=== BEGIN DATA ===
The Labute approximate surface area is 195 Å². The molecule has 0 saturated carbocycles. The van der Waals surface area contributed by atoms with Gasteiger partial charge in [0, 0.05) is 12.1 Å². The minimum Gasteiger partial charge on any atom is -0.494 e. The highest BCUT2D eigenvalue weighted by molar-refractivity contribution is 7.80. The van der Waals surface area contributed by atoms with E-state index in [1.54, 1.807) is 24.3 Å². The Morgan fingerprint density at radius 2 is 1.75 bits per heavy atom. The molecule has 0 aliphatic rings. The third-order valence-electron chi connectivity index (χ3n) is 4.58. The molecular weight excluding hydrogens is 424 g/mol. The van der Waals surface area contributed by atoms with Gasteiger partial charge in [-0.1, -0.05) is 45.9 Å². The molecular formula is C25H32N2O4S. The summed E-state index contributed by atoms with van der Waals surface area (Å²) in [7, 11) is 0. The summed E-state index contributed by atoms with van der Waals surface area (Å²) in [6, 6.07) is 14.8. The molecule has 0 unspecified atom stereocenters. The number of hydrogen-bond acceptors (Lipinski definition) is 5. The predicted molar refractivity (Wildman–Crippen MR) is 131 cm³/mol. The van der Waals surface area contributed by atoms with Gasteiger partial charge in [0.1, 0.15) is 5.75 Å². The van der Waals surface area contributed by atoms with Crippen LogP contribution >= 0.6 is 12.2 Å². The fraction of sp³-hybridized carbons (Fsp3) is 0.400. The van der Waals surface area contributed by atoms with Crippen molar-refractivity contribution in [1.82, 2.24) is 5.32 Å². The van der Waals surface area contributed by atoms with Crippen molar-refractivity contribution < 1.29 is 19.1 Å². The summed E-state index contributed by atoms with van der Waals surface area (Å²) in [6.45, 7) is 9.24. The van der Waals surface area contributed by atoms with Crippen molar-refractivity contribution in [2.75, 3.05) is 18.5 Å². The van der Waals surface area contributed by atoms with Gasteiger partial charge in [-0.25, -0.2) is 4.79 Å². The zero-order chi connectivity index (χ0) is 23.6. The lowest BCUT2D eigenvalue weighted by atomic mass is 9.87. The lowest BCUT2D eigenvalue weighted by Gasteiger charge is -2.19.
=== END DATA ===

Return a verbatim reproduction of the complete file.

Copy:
The Labute approximate surface area is 195 Å². The molecule has 0 saturated carbocycles. The van der Waals surface area contributed by atoms with Gasteiger partial charge in [0, 0.05) is 12.1 Å². The minimum Gasteiger partial charge on any atom is -0.494 e. The highest BCUT2D eigenvalue weighted by molar-refractivity contribution is 7.80. The van der Waals surface area contributed by atoms with E-state index in [1.54, 1.807) is 24.3 Å². The Morgan fingerprint density at radius 2 is 1.75 bits per heavy atom. The molecule has 0 aliphatic rings. The third-order valence-electron chi connectivity index (χ3n) is 4.58. The molecular weight excluding hydrogens is 424 g/mol. The van der Waals surface area contributed by atoms with Gasteiger partial charge in [-0.1, -0.05) is 45.9 Å². The molecular formula is C25H32N2O4S. The summed E-state index contributed by atoms with van der Waals surface area (Å²) in [7, 11) is 0. The summed E-state index contributed by atoms with van der Waals surface area (Å²) in [6, 6.07) is 14.8. The molecule has 0 unspecified atom stereocenters. The number of hydrogen-bond acceptors (Lipinski definition) is 5. The predicted molar refractivity (Wildman–Crippen MR) is 131 cm³/mol. The van der Waals surface area contributed by atoms with Gasteiger partial charge in [0.1, 0.15) is 5.75 Å². The van der Waals surface area contributed by atoms with Crippen LogP contribution >= 0.6 is 12.2 Å². The fraction of sp³-hybridized carbons (Fsp3) is 0.400. The van der Waals surface area contributed by atoms with Crippen molar-refractivity contribution in [1.82, 2.24) is 5.32 Å². The van der Waals surface area contributed by atoms with Crippen molar-refractivity contribution < 1.29 is 19.1 Å². The summed E-state index contributed by atoms with van der Waals surface area (Å²) in [6.45, 7) is 9.24. The van der Waals surface area contributed by atoms with Crippen molar-refractivity contribution in [2.75, 3.05) is 18.5 Å². The van der Waals surface area contributed by atoms with Gasteiger partial charge in [-0.25, -0.2) is 4.79 Å². The zero-order chi connectivity index (χ0) is 23.6. The lowest BCUT2D eigenvalue weighted by atomic mass is 9.87. The lowest BCUT2D eigenvalue weighted by Gasteiger charge is -2.19.